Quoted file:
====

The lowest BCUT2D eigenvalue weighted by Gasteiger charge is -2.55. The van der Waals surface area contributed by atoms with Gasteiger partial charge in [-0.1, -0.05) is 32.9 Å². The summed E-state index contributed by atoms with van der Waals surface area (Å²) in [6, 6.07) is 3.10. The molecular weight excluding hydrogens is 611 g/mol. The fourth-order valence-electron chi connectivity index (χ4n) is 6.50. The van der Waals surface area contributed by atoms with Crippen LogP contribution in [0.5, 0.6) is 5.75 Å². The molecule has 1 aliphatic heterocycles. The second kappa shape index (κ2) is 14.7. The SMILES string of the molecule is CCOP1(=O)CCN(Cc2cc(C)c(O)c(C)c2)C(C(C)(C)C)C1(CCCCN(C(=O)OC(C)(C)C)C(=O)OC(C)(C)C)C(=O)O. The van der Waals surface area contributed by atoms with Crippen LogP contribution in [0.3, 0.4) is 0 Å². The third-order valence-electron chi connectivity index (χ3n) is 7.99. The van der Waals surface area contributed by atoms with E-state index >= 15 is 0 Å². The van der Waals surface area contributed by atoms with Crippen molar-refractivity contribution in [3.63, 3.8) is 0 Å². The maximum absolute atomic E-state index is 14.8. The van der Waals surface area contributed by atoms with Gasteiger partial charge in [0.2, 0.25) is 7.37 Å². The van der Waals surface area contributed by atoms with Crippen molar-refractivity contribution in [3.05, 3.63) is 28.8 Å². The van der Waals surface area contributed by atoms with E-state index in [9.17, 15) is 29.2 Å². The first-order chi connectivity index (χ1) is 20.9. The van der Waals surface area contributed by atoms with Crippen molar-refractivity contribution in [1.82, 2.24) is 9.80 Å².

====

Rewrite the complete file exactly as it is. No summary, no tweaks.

The lowest BCUT2D eigenvalue weighted by Gasteiger charge is -2.55. The van der Waals surface area contributed by atoms with Gasteiger partial charge in [-0.1, -0.05) is 32.9 Å². The summed E-state index contributed by atoms with van der Waals surface area (Å²) in [6, 6.07) is 3.10. The molecular weight excluding hydrogens is 611 g/mol. The fourth-order valence-electron chi connectivity index (χ4n) is 6.50. The van der Waals surface area contributed by atoms with Crippen LogP contribution in [0.5, 0.6) is 5.75 Å². The molecule has 1 aliphatic heterocycles. The second kappa shape index (κ2) is 14.7. The SMILES string of the molecule is CCOP1(=O)CCN(Cc2cc(C)c(O)c(C)c2)C(C(C)(C)C)C1(CCCCN(C(=O)OC(C)(C)C)C(=O)OC(C)(C)C)C(=O)O. The van der Waals surface area contributed by atoms with Crippen LogP contribution in [0.3, 0.4) is 0 Å². The third-order valence-electron chi connectivity index (χ3n) is 7.99. The van der Waals surface area contributed by atoms with E-state index >= 15 is 0 Å². The van der Waals surface area contributed by atoms with Crippen molar-refractivity contribution in [3.63, 3.8) is 0 Å². The maximum absolute atomic E-state index is 14.8. The van der Waals surface area contributed by atoms with Gasteiger partial charge in [0.2, 0.25) is 7.37 Å². The van der Waals surface area contributed by atoms with Crippen molar-refractivity contribution in [3.05, 3.63) is 28.8 Å². The van der Waals surface area contributed by atoms with E-state index in [9.17, 15) is 29.2 Å². The first-order chi connectivity index (χ1) is 20.9. The van der Waals surface area contributed by atoms with Crippen molar-refractivity contribution in [1.82, 2.24) is 9.80 Å².